Dude in the back is stoked for that 3.
Jarrod Polson made the most of his time out on the court last Friday, and got a lot of (deserved) attention, but Archie Goodwin was no slouch against the Terps, either, you know. He picked up 16 points on 3-8 shooting, but most impressive was the 9-11 mark on free throws. If there’s one thing a young, aggressive shooting guard needs in Cal’s system, it’s an ability to get to the rim. At that point, the best options are score or get fouled (or both), and if Goodwin is showing he can convert either way, expect his playing time to stay high.
A lot of that came as a natural two-guard, though. In Harrow’s absence, if Polson’s production doesn’t quite match his coming out party, can Goodwin thrive as a point guard? Better question: Can Kentucky win with Goodwin at the point?
Brooklyn basketball brain Dan Kelly, contributing to ZagsBlog, ruminated on this very question.
What I liked most about his game was the efficiency of his drives. He doesn’t hesitate. He makes one good move and explodes. Is he reckless on occasion? Yes, absolutely. He will learn to pick his spots more prudently as the season moves along and coach John Calipari’s wisdom gets wedged further into his head.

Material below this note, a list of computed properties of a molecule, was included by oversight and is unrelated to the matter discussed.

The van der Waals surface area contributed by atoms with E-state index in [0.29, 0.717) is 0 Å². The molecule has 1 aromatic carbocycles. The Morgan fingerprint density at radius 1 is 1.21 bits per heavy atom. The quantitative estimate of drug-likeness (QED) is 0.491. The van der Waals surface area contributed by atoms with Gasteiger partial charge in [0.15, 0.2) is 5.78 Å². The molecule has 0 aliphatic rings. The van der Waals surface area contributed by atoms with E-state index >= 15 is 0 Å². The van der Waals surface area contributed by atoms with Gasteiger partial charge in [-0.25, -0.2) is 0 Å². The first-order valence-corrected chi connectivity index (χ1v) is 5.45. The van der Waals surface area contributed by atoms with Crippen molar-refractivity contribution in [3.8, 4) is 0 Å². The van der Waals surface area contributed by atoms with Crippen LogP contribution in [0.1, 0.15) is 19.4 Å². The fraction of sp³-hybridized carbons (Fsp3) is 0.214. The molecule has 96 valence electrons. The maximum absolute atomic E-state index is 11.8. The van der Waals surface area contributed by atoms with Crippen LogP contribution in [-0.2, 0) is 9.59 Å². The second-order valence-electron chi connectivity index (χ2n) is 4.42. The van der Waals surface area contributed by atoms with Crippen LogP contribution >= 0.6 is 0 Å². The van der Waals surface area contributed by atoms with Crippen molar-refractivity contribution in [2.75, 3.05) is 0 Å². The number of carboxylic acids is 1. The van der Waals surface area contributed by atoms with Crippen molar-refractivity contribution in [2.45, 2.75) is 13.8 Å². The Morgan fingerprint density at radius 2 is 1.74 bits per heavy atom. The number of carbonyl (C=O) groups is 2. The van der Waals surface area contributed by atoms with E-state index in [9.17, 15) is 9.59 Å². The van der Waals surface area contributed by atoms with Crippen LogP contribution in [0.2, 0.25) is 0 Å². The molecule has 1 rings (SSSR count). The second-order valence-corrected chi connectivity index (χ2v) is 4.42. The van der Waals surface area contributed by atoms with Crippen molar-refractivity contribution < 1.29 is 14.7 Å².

As a point guard Goodwin looked like a different player. He set up the offense, made the first pass and then stood at the top of the key. He seemed bored and distant from the game. Is this just a freshman with drifting concentration? Is this a shooting guard playing out of position? I think both situations were at work.
Will his defense catch up to his offense? Will his shooting stroke be consistent? Can he play the point? Can he score on elite defenders?
There’s no question that Dook is guard-heavy. Seth Curry and Quinn Cook can heat things up in a hurry, and Archie has to be there to slow them down. HAS to be. Meanwhile, the Cats can’t hope to have Jarrod Polson bail them out again; not because he can’t, but because relying on any one player, former walk-on or otherwise, is dangerous. Will Archie be there to make the right play? To pass when defenders collapse on a drive? To slow down and reset (like Mays did so well) when a play gets busted up?
With Ryan Harrow sitting this game out with fatigue (has anybody checked him for mono?), this game is very much in Archie’s hands. Which is a huge amount of pressure. Arguably the most important non-conference game in the last several years, if only because, you know, screw Duke, is on the line, and the freshman will have to step up in only his second game. A normal kid would probably buckle under this kind of pressure.
But Archie? Well, maybe the Dookies can use some of that ice in his veins to put on their broken ankles.
Tip’s at 9:30. Go Archie, Go Cats.